An updated review of nonvaccine interventions for the prevention of childhood diarrhoea in developing countries is presented. The importance of various key preventive strategies (breast-feeding, water supply and sanitation improvements) is confirmed and certain aspects of others (promotion of personal and domestic hygiene, weaning education/food hygiene) are refined. Evidence is also presented to suggest that, subject to cost-effectiveness examination, two other strategies-vitamin A supplementation and the prevention of low birth weight-should be promoted to the first category of interventions, as classified by Feachem, i.e. those which are considered to have high effectiveness and strong feasibility.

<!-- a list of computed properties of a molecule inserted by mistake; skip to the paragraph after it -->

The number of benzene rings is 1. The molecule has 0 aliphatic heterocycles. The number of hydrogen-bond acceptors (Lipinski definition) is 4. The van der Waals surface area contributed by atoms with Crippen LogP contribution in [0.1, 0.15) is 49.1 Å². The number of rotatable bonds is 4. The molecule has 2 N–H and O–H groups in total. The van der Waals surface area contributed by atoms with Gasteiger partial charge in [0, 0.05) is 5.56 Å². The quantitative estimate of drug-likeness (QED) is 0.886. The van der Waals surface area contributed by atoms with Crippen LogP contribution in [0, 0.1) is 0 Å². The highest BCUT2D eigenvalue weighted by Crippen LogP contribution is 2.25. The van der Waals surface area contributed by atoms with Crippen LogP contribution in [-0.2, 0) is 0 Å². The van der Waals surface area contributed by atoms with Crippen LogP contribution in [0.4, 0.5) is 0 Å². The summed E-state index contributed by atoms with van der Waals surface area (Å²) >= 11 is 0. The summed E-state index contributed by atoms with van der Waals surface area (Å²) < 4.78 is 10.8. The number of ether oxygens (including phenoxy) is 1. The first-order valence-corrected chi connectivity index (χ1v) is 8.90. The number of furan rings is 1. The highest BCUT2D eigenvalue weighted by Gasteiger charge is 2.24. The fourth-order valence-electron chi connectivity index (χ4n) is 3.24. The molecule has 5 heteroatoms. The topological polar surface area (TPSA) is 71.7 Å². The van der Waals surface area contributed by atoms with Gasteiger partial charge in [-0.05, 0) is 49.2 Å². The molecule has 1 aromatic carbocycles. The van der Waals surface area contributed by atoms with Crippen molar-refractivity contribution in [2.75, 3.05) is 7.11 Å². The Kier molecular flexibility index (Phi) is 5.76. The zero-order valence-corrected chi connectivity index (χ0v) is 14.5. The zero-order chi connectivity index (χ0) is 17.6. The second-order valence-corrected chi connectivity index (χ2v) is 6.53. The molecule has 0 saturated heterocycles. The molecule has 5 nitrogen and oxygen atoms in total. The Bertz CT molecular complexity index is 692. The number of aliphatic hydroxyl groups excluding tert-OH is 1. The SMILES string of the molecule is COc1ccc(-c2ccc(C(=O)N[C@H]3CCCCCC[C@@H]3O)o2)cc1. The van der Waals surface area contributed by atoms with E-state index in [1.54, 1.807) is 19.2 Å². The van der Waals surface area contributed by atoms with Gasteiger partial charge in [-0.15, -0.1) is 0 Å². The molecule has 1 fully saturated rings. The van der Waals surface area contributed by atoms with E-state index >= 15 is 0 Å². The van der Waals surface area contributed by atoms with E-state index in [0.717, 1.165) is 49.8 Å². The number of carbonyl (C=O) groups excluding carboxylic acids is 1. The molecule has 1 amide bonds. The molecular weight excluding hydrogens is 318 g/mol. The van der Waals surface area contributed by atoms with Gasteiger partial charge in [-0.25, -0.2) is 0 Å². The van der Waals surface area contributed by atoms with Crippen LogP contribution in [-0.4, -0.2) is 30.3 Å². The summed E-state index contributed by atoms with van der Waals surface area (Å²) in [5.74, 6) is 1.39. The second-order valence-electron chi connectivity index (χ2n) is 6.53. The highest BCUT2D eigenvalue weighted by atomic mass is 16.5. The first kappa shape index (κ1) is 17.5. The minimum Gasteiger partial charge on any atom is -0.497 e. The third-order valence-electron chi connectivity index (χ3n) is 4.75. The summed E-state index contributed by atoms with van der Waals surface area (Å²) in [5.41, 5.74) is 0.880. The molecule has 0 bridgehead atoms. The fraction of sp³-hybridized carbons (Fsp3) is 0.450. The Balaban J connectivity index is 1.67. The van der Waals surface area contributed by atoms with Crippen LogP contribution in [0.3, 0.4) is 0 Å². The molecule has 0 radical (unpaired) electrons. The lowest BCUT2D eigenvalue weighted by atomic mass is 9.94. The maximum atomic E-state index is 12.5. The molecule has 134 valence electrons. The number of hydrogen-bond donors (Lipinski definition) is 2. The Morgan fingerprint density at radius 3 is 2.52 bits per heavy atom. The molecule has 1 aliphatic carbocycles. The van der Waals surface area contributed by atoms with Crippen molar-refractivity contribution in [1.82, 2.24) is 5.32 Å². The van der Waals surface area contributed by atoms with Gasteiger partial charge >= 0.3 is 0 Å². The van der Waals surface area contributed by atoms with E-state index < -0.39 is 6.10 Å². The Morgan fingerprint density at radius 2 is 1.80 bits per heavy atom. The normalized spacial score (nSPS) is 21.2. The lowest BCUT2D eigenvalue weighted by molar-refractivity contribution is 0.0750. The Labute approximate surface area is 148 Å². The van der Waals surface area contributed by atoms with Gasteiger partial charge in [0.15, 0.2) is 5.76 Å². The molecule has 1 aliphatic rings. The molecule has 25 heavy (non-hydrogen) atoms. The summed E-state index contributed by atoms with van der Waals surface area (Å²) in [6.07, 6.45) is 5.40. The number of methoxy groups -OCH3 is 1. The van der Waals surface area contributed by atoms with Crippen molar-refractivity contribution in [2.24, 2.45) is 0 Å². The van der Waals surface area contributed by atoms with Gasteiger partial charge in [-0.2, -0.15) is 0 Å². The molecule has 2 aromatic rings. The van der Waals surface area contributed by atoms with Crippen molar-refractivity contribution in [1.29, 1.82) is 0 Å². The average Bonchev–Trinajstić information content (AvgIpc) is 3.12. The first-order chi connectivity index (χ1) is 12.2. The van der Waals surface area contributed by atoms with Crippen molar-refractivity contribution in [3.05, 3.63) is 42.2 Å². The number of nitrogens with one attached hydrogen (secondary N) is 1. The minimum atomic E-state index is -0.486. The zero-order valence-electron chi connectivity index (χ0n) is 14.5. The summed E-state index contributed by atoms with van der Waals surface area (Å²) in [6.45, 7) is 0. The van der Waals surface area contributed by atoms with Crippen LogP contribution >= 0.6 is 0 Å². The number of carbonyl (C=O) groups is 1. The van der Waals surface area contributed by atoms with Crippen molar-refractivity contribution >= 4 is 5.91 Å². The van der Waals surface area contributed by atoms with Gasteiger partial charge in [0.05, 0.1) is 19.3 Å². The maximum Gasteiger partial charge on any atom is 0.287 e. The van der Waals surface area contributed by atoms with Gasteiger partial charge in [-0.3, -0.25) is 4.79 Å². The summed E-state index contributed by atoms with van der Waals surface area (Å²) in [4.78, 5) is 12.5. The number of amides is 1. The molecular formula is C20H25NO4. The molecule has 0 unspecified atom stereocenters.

PIP: A review of recent evaluations of non-vaccine interventions for the prevention of childhood diarrhea in developing countries both confirmed the importance of standard strategies (e.g., breast feeding, water supply and sanitation improvements) and suggested refinements in approaches to personal and domestic hygiene, weaning education, and food hygiene. Despite the risk of vertical transmission of human immunodeficiency virus in infected areas, the health risks of not breast feeding far outweigh the potential number of lives saved by abandoning this practice. Weaning education programs can produce a 2-12% reduction in diarrhea mortality. Also important is the promotion of food handling, preparation, and storage practices that reduce the risk of fecal contamination. Improvements in water quantity may have a greater impact on diarrhea than improvements in quality alone through their effect on personal and domestic hygiene. Two relatively new strategies, vitamin A supplementation and prevention of low birth weight, should be promoted. Vitamin A intake is significantly associated with both all-cause and diarrhea-specific child mortality; the feasibility of large-scale supplementation programs awaits investigation of their cost-effectiveness, however. The choice of specific diarrheal control strategies depends on local factors such as diarrhea etiologies, the existing infrastructure, and government priorities. In all countries, effective implementation of preventive strategies requires the involvement of a range of sectors (e.g., health, agriculture, water supply, and sanitation).